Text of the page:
We’re living in an exciting time. One in which artificial intelligence and automation can do a lot of the heavy lifting for us in the digital space. This gives advertisers and marketing execs more gas to throw behind their campaigns, plus an advantage over their less-savvy competitors.
But it’s not all sunshine and rainbows. Programmatic advertising does have its pitfalls.
Niall Hogan, Integral Ad Science's (IAS) Managing Director for Southeast Asia, put it perfectly in an interview with The Drum:
“There has been a crisis of confidence regarding digital marketing, and programmatic has borne the brunt of a lot of the bad PR. When buying programmatically on the open exchange, you are exposing yourself to hundreds of thousands of websites and billions of potential impressions to bid on buy. With all of that choice, comes more risk.”
The biggest thing at risk, more often than not, is brand consistency. Issues associated with ad tech can jeopardize the continuity and integrity of your brand—and even land you in hot water.
Let’s take a look at exactly where the risks lie and what you can do to avoid them.
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As you can imagine, ad tech allows you to cast a wide net. This is great from a business perspective, but it can lead to a lack of consistency in the placement of one’s ads.
In an interview with eMarketer, Paul Josephsen, Adslot’s CMO, said about programmatic advertising:
“First and foremost, there are brand safety issues. Even when brands think they know where they’re running ads, they don’t totally ever know.”
And that’s just it. The automated nature of it all, as cool as it can be, means that you ultimately have less control over where your ads appear.
Furthermore, sometimes re-brokering occurs. This is when a publisher forwards the ad to an affiliate so that your ad appears there instead. If this happens, your ad might not even reach your intended audience.
There’s also the danger that your ads might appear alongside questionable content.
You’ve no doubt heard about this happening recently. A notorious case occurred in March of last year when several major advertisers were forced to pull their ads from YouTube. Pepsi, Walmart, AT&T, Verizon, GSK, Johnson & Johnson, and Enterprise all pulled out of the platform when the Times released an exposé on the placement of ads for reputable brands.
It turns out that YouTube was featuring major companies’ ads on videos that promoted hate speech and extremist views. Verizon’s ads, for instance, appeared alongside videos from an Egyptian cleric who was banned from the US due to extremism and a hate preacher who is said to have inspired the murder of a politician in Pakistan through his teachings.
It’s scary to think that your ads could appear alongside such videos. And it goes without saying that this kind of placement could be highly damaging to your brand.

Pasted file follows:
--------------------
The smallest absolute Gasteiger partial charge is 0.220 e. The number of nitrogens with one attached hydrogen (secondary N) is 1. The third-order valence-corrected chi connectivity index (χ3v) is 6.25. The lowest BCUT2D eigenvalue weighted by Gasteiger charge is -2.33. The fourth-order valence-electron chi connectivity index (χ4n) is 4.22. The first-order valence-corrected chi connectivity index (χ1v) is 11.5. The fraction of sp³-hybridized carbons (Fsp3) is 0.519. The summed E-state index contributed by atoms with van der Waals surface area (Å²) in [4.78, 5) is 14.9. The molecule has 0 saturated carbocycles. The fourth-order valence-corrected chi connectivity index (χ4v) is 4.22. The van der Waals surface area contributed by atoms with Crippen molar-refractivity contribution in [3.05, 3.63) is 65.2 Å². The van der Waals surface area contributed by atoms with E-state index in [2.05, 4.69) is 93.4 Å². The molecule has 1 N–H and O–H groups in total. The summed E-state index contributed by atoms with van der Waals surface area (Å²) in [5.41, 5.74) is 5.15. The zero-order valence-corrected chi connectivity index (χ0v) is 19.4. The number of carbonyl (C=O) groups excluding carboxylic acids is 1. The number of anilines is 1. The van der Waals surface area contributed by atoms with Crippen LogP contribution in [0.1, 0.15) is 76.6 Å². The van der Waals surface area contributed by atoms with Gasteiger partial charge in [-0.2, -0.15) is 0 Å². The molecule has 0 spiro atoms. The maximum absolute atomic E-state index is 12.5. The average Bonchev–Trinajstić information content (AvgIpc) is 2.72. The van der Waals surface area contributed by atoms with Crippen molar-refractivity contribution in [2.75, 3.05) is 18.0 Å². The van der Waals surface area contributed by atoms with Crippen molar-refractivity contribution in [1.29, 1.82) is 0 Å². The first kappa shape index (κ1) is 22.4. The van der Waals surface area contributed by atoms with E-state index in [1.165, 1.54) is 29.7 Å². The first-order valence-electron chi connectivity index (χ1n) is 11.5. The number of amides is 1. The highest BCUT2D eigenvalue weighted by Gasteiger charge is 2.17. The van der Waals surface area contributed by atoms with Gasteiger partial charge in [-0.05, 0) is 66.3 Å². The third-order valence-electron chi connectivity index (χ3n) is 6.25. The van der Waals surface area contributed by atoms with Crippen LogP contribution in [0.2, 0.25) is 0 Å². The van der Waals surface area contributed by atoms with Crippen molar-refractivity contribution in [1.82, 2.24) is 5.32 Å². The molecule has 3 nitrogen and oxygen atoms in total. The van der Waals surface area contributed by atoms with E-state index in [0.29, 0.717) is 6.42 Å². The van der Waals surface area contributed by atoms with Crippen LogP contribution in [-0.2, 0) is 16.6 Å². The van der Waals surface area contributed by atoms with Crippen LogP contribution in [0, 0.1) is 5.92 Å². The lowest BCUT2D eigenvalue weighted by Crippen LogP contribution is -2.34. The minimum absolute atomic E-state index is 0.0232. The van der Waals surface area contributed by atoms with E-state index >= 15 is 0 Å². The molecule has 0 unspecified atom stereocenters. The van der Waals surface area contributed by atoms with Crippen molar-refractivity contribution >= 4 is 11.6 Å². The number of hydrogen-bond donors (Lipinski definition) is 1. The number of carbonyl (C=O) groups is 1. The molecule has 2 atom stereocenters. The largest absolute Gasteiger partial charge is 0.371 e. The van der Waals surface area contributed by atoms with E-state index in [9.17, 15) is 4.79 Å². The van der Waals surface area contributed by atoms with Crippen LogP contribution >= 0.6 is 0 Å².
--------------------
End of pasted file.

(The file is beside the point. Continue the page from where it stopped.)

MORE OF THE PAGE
You need to know exactly how you can avoid this kind of mess so you can reap the many benefits of programmatic video ads without suffering from a lack of consistency.
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Over three-quarters of marketers believe that exposure to objectionable content could hurt the reputation of their brands.
Thankfully, establishing a brand safety policy could help you avoid such a situation. To produce a safe advertising campaign, you’ll need to take the following precautions.
1. Use Digital Content Labels
These classify the type of audience suitable for a piece of content in a similar way to movie ratings like PG, PG-13, etc. If your ad is only suitable for a mature audience, for instance, then you don’t want it appearing alongside kids’ videos.
Here is a breakdown of the classifications from Google:
2. Create a List of Negative Keywords
Establish the keywords you want to blacklist so that your ads don’t appear alongside content that relates to those keywords. This could be as simple as making sure that ads for your laser eye surgery clinic don’t appear alongside content about “wine glasses” as opposed to “eyeglasses,” for instance. Google allows a list of up to 5,000 negative keywords.
3. Outline Any Sensitive Categories
You’ll also want to create a list of sensitive categories, i.e. categories that you don’t want your ads to appear alongside. This could include topics such as sensitive social issues, violence, or hate speech. According to Google, “Sensitive categories under development are still being refined and are allowed by default.” Thus, you’ll need to pay close attention.
4. Blacklist and Whitelist Websites
Create a list of sites that may damage your reputation if one of your ads were to appear there. You may not want your videos to appear on fake or clickbaity news sources. You want them to appear on legitimate sites across the board.
Whitelists aren’t as important as blacklists, but you may want to use them for certain sites that you know are appropriate for your brand. Collecting information and putting lists together may be time-consuming, but it’s something you need to do if you want your ads to appear consistently on legitimate sites.
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If you’re skilled enough at creating programmatic advertising campaigns, then you shouldn’t have a brand consistency problem. This is because you be using narrow targeting to make sure that your ad placement and the intended audience remain consistent.
Grace Kaye at Marketing Land says:
“Programmatic’s forte is actually very effective for branding—a focused targeting strategy is more budget-friendly for small and medium-sized businesses and is highly effective at reaching audiences with the potential for engagement and conversions down the line.”
So, programmatic is conducive to a narrow targeting strategy. But where do you even start if you want to create an effective, targeted campaign?
Firstly, you should establish your KPIs so that you know which metrics to track for your campaign in the first place. Remember that aspects such as click-through rate, viewability, and site visits are more important than reach.
Once you’ve set your KPIs, you can choose your target audience according to various categories, such as:
- Demographics: Common aspects to look for are age, gender, location, marital status, income, and education.